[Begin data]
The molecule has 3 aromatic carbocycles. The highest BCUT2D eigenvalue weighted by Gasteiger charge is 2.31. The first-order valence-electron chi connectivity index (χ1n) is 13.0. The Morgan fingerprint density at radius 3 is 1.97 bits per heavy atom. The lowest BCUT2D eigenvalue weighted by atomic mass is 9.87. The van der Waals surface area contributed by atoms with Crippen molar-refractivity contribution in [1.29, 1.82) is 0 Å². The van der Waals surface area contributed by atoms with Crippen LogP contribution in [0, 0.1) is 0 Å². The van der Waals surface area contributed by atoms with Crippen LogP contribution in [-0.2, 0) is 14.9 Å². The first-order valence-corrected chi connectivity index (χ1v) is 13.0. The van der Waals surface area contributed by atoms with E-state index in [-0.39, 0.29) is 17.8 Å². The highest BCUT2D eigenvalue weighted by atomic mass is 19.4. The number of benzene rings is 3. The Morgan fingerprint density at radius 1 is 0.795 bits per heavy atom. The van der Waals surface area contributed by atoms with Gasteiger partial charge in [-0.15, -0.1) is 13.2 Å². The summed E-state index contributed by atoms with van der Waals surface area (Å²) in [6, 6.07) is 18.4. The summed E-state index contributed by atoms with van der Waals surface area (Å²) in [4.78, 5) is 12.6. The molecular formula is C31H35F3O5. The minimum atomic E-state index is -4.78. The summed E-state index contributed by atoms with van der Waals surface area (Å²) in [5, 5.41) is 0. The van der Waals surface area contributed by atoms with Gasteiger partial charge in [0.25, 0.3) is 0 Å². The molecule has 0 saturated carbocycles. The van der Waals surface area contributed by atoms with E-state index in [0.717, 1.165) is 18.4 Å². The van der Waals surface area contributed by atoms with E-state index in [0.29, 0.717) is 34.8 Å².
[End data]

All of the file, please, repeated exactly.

The molecule has 3 aromatic carbocycles. The highest BCUT2D eigenvalue weighted by Gasteiger charge is 2.31. The first-order valence-electron chi connectivity index (χ1n) is 13.0. The Morgan fingerprint density at radius 3 is 1.97 bits per heavy atom. The lowest BCUT2D eigenvalue weighted by atomic mass is 9.87. The van der Waals surface area contributed by atoms with Crippen molar-refractivity contribution in [1.29, 1.82) is 0 Å². The van der Waals surface area contributed by atoms with Crippen LogP contribution in [0, 0.1) is 0 Å². The van der Waals surface area contributed by atoms with Crippen LogP contribution in [-0.2, 0) is 14.9 Å². The first-order valence-corrected chi connectivity index (χ1v) is 13.0. The van der Waals surface area contributed by atoms with E-state index in [-0.39, 0.29) is 17.8 Å². The highest BCUT2D eigenvalue weighted by atomic mass is 19.4. The number of benzene rings is 3. The Morgan fingerprint density at radius 1 is 0.795 bits per heavy atom. The van der Waals surface area contributed by atoms with Gasteiger partial charge in [-0.15, -0.1) is 13.2 Å². The summed E-state index contributed by atoms with van der Waals surface area (Å²) in [6, 6.07) is 18.4. The summed E-state index contributed by atoms with van der Waals surface area (Å²) in [4.78, 5) is 12.6. The molecular formula is C31H35F3O5. The minimum atomic E-state index is -4.78. The summed E-state index contributed by atoms with van der Waals surface area (Å²) in [5, 5.41) is 0. The van der Waals surface area contributed by atoms with Gasteiger partial charge in [0.25, 0.3) is 0 Å². The molecule has 0 saturated carbocycles. The van der Waals surface area contributed by atoms with E-state index in [0.717, 1.165) is 18.4 Å². The van der Waals surface area contributed by atoms with E-state index in [0.29, 0.717) is 34.8 Å².